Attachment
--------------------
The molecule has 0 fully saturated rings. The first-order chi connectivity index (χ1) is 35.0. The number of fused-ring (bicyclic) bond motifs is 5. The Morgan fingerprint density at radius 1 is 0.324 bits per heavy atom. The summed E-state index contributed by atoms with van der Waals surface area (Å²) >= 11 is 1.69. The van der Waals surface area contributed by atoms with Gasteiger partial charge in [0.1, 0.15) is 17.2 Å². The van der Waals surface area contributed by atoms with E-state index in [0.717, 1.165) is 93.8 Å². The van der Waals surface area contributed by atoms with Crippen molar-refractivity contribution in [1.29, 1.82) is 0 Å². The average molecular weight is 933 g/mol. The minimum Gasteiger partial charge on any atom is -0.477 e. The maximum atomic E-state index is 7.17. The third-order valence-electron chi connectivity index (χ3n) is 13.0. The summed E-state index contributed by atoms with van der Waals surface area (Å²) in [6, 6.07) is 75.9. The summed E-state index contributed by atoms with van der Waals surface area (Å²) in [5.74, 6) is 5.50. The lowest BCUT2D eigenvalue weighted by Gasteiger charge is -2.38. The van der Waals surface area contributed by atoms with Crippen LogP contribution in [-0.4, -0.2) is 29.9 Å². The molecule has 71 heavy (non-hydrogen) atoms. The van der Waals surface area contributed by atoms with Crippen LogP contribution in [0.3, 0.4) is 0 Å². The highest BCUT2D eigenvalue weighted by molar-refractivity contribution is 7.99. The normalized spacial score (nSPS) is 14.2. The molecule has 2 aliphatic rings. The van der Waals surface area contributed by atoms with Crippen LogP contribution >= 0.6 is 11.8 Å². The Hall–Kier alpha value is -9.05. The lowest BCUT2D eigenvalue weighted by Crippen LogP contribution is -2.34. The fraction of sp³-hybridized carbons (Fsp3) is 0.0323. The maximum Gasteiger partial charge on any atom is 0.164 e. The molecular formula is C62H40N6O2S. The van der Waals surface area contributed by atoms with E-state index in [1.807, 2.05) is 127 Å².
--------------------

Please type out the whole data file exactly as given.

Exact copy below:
The molecule has 0 fully saturated rings. The first-order chi connectivity index (χ1) is 35.0. The number of fused-ring (bicyclic) bond motifs is 5. The Morgan fingerprint density at radius 1 is 0.324 bits per heavy atom. The summed E-state index contributed by atoms with van der Waals surface area (Å²) >= 11 is 1.69. The van der Waals surface area contributed by atoms with Gasteiger partial charge in [0.1, 0.15) is 17.2 Å². The van der Waals surface area contributed by atoms with E-state index in [0.717, 1.165) is 93.8 Å². The van der Waals surface area contributed by atoms with Crippen molar-refractivity contribution in [1.29, 1.82) is 0 Å². The average molecular weight is 933 g/mol. The minimum Gasteiger partial charge on any atom is -0.477 e. The maximum atomic E-state index is 7.17. The third-order valence-electron chi connectivity index (χ3n) is 13.0. The summed E-state index contributed by atoms with van der Waals surface area (Å²) in [6, 6.07) is 75.9. The summed E-state index contributed by atoms with van der Waals surface area (Å²) in [5.74, 6) is 5.50. The lowest BCUT2D eigenvalue weighted by Gasteiger charge is -2.38. The van der Waals surface area contributed by atoms with Crippen LogP contribution in [-0.4, -0.2) is 29.9 Å². The molecule has 71 heavy (non-hydrogen) atoms. The van der Waals surface area contributed by atoms with Crippen LogP contribution in [0.3, 0.4) is 0 Å². The highest BCUT2D eigenvalue weighted by molar-refractivity contribution is 7.99. The normalized spacial score (nSPS) is 14.2. The molecule has 2 aliphatic rings. The van der Waals surface area contributed by atoms with Crippen LogP contribution >= 0.6 is 11.8 Å². The Hall–Kier alpha value is -9.05. The lowest BCUT2D eigenvalue weighted by Crippen LogP contribution is -2.34. The fraction of sp³-hybridized carbons (Fsp3) is 0.0323. The maximum Gasteiger partial charge on any atom is 0.164 e. The molecular formula is C62H40N6O2S. The van der Waals surface area contributed by atoms with E-state index in [1.807, 2.05) is 127 Å².